I would have given good odds after reading The Watchmaker of Filigree Street that All Together Now would be my choice. The reasons: I am not a fan of fantasy, I struggled some the Watchmaker story, and I play in a band and thus am emotionally bonded with music. Easy choice! But the choice was not easy. In the end I chose The Watchmaker of Filigree Street ultimately because of its imagination and originality, which far surpass that of All Together Now.
Judge Laurel Hicks
Our Souls at Night, by Kent Haruf vs The Last Days of Video, by Jeremy Hawkins
Our Souls at Night, by Kent Haruf
This book was a sleeper for me, but here goes. A widow of seventy years is lonely and has a hard time sleeping at night, so she invites a widower of even more years to come spend the night with her sometimes, just so they can share each others' warmth and talk themselves to sleep. With some reluctance, he comes, and as their live grows, we learn about their town, their families, and their flawed marriages. The town is old-fashioned, the relatives are clingy, and the cozy project is about to fall apart. I'm supposed to be on the edge of my mattress waiting to see what happens next, but I'm so very, very sleepy.
The Last Days of Video, by Jeremy Hawkins.
This is a tale of dinosaurs, of misfits, of windmill chargers trying to keep a past century alive. Fat, lazy Waring Wax is on the wane, and his lumbering old video store is about to be eaten alive by a shiny new Big Box across the street. When he is about to give up, two of his retainers, a beautiful, quirky femme fatale and a gangly, misfit youth, swords brandished, reluctantly come to the rescue. What the three wacky characters have in common is an enormous love for the films of days gone by. Will love be enough to save the day?
The characters are impossible, the language is deplorable (I do wish contemporary writers would get a vocabulary and eschew spouting the same two rude words over and over), but there is something endearing about the work as a whole. As I read, John Kennedy Toole's gangly, gargantuan A Confederacy of Dunces kept popping into my head. I turned back to the front matter, and lo and behold, that's the source of the epigraph: “Oh, Fortuna, blind, heedless goddess, I am strapped to your wheel,” Ignatius belched. “Do not crush me beneath your spokes. Raise me on high, divinity.” For old times' sake, I declare The Last Days of Video the champion of the round.
Bright Lines by Tanwi Nandini Islam vs The Turner House by Angela Flournoy.
Both books take place in cities that have become a little rough around the edges, Brooklyn in the first, and Detroit in the second. But Brooklyn is on the upswing in Bright Lines, while Detroit can only look to its past for a better day.
Both are debut novels for their authors.
Both books also have, as a main character, a house. In the case of Bright Lines, it’s a house purchased for almost nothing by Anwar, to be an anchor for what is left of his family after living thru the war in Bangladesh. The house becomes the place that is central to his family, but still lacks a total feeling of home for them, especially for Anwar.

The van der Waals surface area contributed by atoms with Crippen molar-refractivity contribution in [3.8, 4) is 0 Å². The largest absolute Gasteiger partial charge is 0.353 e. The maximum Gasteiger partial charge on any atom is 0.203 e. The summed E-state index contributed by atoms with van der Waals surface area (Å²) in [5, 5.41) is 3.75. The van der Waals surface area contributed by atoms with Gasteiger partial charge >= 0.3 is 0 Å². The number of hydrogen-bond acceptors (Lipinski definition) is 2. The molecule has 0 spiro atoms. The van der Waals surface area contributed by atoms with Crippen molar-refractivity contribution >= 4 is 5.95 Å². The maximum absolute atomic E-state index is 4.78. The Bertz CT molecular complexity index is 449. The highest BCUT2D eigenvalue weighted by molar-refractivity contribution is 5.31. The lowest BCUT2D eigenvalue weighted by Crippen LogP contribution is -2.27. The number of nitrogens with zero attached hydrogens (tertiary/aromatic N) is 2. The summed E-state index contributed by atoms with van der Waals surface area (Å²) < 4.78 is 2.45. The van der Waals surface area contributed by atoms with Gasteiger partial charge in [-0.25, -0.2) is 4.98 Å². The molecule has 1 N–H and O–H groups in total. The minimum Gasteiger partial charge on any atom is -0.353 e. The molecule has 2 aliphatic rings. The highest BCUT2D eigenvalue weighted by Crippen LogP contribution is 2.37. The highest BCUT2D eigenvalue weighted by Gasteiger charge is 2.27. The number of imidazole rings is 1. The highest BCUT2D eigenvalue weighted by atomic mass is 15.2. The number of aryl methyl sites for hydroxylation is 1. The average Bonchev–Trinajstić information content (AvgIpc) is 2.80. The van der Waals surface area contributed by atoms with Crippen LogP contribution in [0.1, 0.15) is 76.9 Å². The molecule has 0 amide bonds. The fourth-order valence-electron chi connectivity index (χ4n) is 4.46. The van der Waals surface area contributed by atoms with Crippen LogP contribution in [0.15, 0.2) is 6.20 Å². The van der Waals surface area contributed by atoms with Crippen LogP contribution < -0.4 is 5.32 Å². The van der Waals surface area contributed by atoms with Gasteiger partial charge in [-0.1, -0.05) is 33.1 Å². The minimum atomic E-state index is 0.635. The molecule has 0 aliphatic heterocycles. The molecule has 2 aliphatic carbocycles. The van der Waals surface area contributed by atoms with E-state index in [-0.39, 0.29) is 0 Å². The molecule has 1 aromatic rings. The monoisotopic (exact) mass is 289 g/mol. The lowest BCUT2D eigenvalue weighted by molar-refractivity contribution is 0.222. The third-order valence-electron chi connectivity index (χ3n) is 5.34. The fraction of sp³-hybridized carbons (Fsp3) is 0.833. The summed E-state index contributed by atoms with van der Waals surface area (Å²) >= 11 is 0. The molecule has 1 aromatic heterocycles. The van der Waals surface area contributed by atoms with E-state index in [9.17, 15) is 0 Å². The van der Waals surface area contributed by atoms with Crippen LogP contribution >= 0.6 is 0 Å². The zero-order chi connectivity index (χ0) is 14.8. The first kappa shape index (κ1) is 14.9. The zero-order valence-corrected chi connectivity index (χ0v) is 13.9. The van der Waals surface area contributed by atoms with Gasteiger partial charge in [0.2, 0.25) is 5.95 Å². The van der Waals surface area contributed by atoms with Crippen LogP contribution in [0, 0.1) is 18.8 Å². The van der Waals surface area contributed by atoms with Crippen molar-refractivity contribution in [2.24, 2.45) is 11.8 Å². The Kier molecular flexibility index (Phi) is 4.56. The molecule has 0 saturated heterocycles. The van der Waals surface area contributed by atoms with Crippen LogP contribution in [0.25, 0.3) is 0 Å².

The Turner House is the house that the Turner family has lived in for generations and for almost a century. The family has roots in this house and neighborhood, that Anwar’s family has yet to build.
But Anwar’s house is, as is most of Brooklyn, a thing that is gaining in value. Regardless of what is going on with his family and friends, the house that he bought for almost nothing, will continue to appreciate. In contrast, the Turner family has learned that their house has almost no monetary value, and may just be a white elephant.
I enjoyed both books. However, Bright Lines edged out The Turner House for me. In part it’s because Brooklyn is such an important character in the book. I lived and worked in Brooklyn for many years, including the 1980’s, when Brooklyn was a disaster. To read about a neighborhood that I know well, and to see how accurately the author showed its ascendancy, was enjoyable. I don’t know Detroit as well, and while the author did a great job in presenting it to the readers, it doesn’t have the same hold on me that Brooklyn does.
Having said that, if Islam had gotten Brooklyn wrong (and that is always a risk, especially for a young and new author), I would now be trashing the book. But she did not.
Tanwi Nandini Islam has also drawn amazing characters, especially Anwar and his niece, Ella. Neither one truly fits into the place that they live, but they strive to make it work and be a better fit for them.
The end of Bright Lines is unexpected. I will leave it at that, to avoid spoilers.
The Turner House was a solid read, but Bright Lines edged it out, in my estimation.